There is insufficient data to support the  measurement properties of the scale to assess postoperative pain infants younger than 2months of age (i.e., neonates) (Crellin et al., 2015)
It is difficult to distinguish actual pain from distress, fear, or anxiety (Crellin et al., 2015), and the facial expressions may be more sensitive indicators than the whole scale (Fox, 2018).  
Key References:
Malviya S, Voepel-Lewis T, Burke C, Merkel S, Tait AR. The revised FLACC observational pain tool: improved reliability and validity for pain assessment in children with cognitive impairment. Paediatr Anaesth. 2006 Mar;16(3):258-265.
Merkel SI, Voepel-Lewis T, Shayevitz JR, Malviya S. The FLACC: a behavioral scale for scoring postoperative pain in young children. Pediatr Nurs. 1997 May-Jun;23(3):293-297.
Additional References:
Babl FE, Crellin D, Cheng J, Sullivan TP, O'Sullivan R, Hutchinson A. The use of the faces, legs, activity, cry and consolability scale to assess procedural pain and distress in young children. Pediatr Emerg Care 2012;28:1281-1296.
Crellin DJ, Harrison D, Santamaria N, Babl FE. Systematic review of the Face, Legs, Activity, Cry and Consolability scale for assessing pain in infants and children: is it reliable, valid, and feasible for use? Pain. 2015 Nov;156(11):2132-2151.
Fox MA, Ayyangar R, Parten R, Haapala HJ, Schilling SG, Kalpakjian CZ. Self-report of pain in young people and adults with spastic cerebral palsy: interrater reliability of the revised Face, Legs, Activity, Cry, and Consolability (r-FLACC) scale ratings. Dev Med Child Neurol. 2019 Jan;61(1):69-74.
Manworren RC, Hynan LS. Clinical validation of FLACC: preverbal patient pain scale. Pediatr Nurs. 2003 Mar-Apr;29(2):140-146.
Merkel S, Voepel-Lewis T, Malviya S. Pain assessment in infants and young children: the FLACC scale. Am J Nurs. 2002 Oct;102(10):55-58.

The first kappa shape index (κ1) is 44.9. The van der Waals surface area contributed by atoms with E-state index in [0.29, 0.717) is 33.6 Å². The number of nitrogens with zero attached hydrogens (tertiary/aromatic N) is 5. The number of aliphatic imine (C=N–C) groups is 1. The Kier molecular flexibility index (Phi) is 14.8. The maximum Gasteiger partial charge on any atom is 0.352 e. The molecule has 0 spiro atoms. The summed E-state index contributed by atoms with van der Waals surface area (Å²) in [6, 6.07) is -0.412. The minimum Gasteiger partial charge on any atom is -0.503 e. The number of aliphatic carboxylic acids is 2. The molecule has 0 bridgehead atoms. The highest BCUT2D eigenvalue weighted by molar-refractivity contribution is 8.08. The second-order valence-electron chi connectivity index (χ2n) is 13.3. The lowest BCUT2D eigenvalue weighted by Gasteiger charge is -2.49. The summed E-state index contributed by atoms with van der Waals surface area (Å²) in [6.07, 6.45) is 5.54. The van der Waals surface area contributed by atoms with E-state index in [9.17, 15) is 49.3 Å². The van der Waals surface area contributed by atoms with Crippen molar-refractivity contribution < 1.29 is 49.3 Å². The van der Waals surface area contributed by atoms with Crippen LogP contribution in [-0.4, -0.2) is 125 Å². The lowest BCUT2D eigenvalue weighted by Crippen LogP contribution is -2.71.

Rahu MA, Grap MJ, Ferguson P, Joseph P, Sherman S, Elswick RK Jr. Validity and sensitivity of 6 pain scales in critically ill, intubated adults. Am J Crit Care. 2015 Nov;24(6):514-523.
Voepel-Lewis T, Merkel S, Tait AR, Trzcinka A, Malviya S. The reliability and validity of the Face, Legs, Activity, Cry, Consolability observational tool as a measure of pain in children with cognitive impairment. Anesth Analg. 2002 Nov;95(5):1224-1229.
Voepel-Lewis T, Malviya S, Tait AR. Validity of parent ratings as proxy measures of pain in children with cognitive impairment. Pain Manag Nurs. 2005 Dec;6(4):168-174.
Voepel-Lewis T, Malviya S, Tait AR, Merkel S, Foster R, Krane EJ, Davis PJ. A comparison of the clinical utility of pain assessment tools for children with cognitive impairment. Anesth Analg. 2008 Jan;106(1):72-78
Voepel-Lewis T, Zanotti J, Dammeyer JA, Merkel S. Reliability and validity of the face, legs, activity, cry, consolability behavioral tool in assessing acute pain in critically ill patients. Am J Crit Care. 2010 Jan;19(1):55-61.
Willis MH, Merkel SI, Voepel-Lewis T, Malviya S. FLACC Behavioral Pain Assessment Scale: a comparison with the child's self-report. Pediatr Nurs. 2003 May-Jun;29(3):195-198.
World health Organization (2001). International Classification of Functioning, Disability and Health (ICF) Retrieved 19August2021
Document last updated August 2022